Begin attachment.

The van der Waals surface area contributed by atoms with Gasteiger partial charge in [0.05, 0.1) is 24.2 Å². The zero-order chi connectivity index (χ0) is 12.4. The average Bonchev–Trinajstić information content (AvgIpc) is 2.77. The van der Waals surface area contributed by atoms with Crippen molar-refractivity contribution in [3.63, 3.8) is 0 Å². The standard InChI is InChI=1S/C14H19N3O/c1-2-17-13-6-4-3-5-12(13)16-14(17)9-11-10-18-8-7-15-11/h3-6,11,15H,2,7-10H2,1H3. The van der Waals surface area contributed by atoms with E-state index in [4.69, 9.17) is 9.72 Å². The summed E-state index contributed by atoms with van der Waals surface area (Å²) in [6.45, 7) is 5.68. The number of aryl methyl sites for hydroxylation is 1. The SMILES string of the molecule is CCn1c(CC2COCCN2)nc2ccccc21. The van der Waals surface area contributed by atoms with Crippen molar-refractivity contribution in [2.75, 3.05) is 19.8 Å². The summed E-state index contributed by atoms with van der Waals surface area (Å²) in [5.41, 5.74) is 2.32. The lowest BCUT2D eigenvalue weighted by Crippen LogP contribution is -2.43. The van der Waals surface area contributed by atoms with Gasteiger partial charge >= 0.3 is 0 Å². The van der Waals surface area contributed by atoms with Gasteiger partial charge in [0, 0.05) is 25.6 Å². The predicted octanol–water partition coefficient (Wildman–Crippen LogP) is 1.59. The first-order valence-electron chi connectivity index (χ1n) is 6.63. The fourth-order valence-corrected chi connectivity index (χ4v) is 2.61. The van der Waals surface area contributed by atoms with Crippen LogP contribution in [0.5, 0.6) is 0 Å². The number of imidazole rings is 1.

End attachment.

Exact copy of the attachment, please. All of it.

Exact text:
The van der Waals surface area contributed by atoms with Gasteiger partial charge in [0.05, 0.1) is 24.2 Å². The zero-order chi connectivity index (χ0) is 12.4. The average Bonchev–Trinajstić information content (AvgIpc) is 2.77. The van der Waals surface area contributed by atoms with Crippen molar-refractivity contribution in [3.63, 3.8) is 0 Å². The standard InChI is InChI=1S/C14H19N3O/c1-2-17-13-6-4-3-5-12(13)16-14(17)9-11-10-18-8-7-15-11/h3-6,11,15H,2,7-10H2,1H3. The van der Waals surface area contributed by atoms with E-state index in [4.69, 9.17) is 9.72 Å². The summed E-state index contributed by atoms with van der Waals surface area (Å²) in [6.45, 7) is 5.68. The number of aryl methyl sites for hydroxylation is 1. The SMILES string of the molecule is CCn1c(CC2COCCN2)nc2ccccc21. The van der Waals surface area contributed by atoms with Crippen molar-refractivity contribution in [2.75, 3.05) is 19.8 Å². The summed E-state index contributed by atoms with van der Waals surface area (Å²) in [5.41, 5.74) is 2.32. The lowest BCUT2D eigenvalue weighted by Crippen LogP contribution is -2.43. The van der Waals surface area contributed by atoms with Gasteiger partial charge >= 0.3 is 0 Å². The van der Waals surface area contributed by atoms with Gasteiger partial charge in [0, 0.05) is 25.6 Å². The predicted octanol–water partition coefficient (Wildman–Crippen LogP) is 1.59. The first-order valence-electron chi connectivity index (χ1n) is 6.63. The fourth-order valence-corrected chi connectivity index (χ4v) is 2.61. The van der Waals surface area contributed by atoms with Crippen LogP contribution in [0.5, 0.6) is 0 Å². The number of imidazole rings is 1.